Dr. Stottemeyer turned toward him, those liquid brown eyes suddenly brimming with sympathy. “You’re twelve, right, Evan?”
“I can tell you that your peer group is about to change.”
“That means that you’re getting to the age where girls like to hug.”
“Not boys?” Evan was sort of disappointed about that, and Dr. Stottemeyer must have caught that note in his voice.
“Would you like boys to hug you?”
Evan shrugged. “I just… I don’t know. I like the way boys look.”
Stottemeyer made a soft grunt like he was assimilating something. “Well, some boys will want to hug you, but in this day and age, you need to make sure they’re not going to bang you on the head for trying it. Choose your friends, okay?”
“So… choose friends that hug?” Lamest. Advice. Ever.
“Yeah,” Stottemeyer said, but his lips were pursed, like he knew it wasn’t the keenest thing a shrink ever said. “Choose your friends.”
Well, why not? Mom and Dad weren’t doing it for him, right?
“Got any suggestions for how to do that?”
Stottemeyer shrugged. “Still like comic books?”
Because comic books and Godzilla were still on Evan’s top-two list of things that never let him down. “Yeah.”
“You got an animation club at your middle school?”
Evan blinked. “Yeah.”
“Are those people nice?”
He fidgeted. Those people were the kind of people you didn’t want to get involved with unless you liked your hair done by swirly. “They’re not very popular,” he hedged.
Stottemeyer grimaced. “Buddy, those are usually the people who need hugs the most.”
It was like Evan saw a bright light in front of him, shining down upon the ragtag bunch of übergeeks who spent their lunches hiding from the bigger kids but who always seemed to have each other’s backs.
“It’s a good thing it’s summer vacation,” he said practically, and Stottemeyer gave him a bemused smile. God, he was pretty. Not “pretty” pretty, because his nose was a little big and his lips were a little full, but Evan realized with a buzz that he’d been trying to get this man to smile at him since he was a traumatized five-year-old.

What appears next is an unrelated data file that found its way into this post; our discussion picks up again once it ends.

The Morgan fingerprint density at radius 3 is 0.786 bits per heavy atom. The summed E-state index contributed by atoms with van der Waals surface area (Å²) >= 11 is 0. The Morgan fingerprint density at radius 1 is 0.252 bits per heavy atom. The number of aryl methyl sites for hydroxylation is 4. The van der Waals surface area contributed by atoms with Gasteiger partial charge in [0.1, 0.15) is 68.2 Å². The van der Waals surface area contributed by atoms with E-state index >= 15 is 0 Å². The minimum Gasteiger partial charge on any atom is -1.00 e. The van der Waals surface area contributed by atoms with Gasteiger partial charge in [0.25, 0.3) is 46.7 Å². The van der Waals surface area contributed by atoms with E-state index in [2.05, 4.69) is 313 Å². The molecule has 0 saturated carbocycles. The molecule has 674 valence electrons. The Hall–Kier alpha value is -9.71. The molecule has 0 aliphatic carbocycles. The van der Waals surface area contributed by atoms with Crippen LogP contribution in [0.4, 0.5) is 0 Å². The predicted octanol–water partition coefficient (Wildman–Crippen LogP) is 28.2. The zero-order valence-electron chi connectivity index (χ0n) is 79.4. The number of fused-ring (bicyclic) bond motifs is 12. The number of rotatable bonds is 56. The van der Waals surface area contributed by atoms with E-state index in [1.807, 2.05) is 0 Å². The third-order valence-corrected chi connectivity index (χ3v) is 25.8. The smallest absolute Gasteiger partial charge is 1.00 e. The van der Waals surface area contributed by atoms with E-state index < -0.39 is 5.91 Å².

Evan tamped down on the attraction, because it would probably freak the whole world out. It didn’t matter anyway. Finally, finally, he had a plan to tackle the one thing that had been bothering him since his mother had shooed him into the living room after he flipped his bike and scraped his knees. “Because if I’m gonna hang with those people, I need to work out a little. We’re gonna need a lot of protecting.”
Stottemeyer shrugged, and his eyes measured Evan from top to toe. Evan knew he wasn’t going to be that tall, but even worse, he probably weighed eighty pounds soaking wet before a good poop. “Couldn’t hurt,” he said practically. “Physical activity is a really positive outlet for a lot of problems. Ask your gym teacher for some advice on how to bulk up.”
Evan nodded, liking this plan. He would work out, get pretty, and hang with people who liked Godzilla. So far, the proposition was win-win.
“So,” his mother said as he emerged from the tiny little office at the mental health center, “How’d it go?”
“Great,” Evan said, smiling widely. “I’m gonna work out!”
“Great, Ev,” she said, her long Italian face lighting up with genuine enthusiasm. “That sounds healthy!”
He grinned back, and she put her hand on his shoulder and steered him to the car.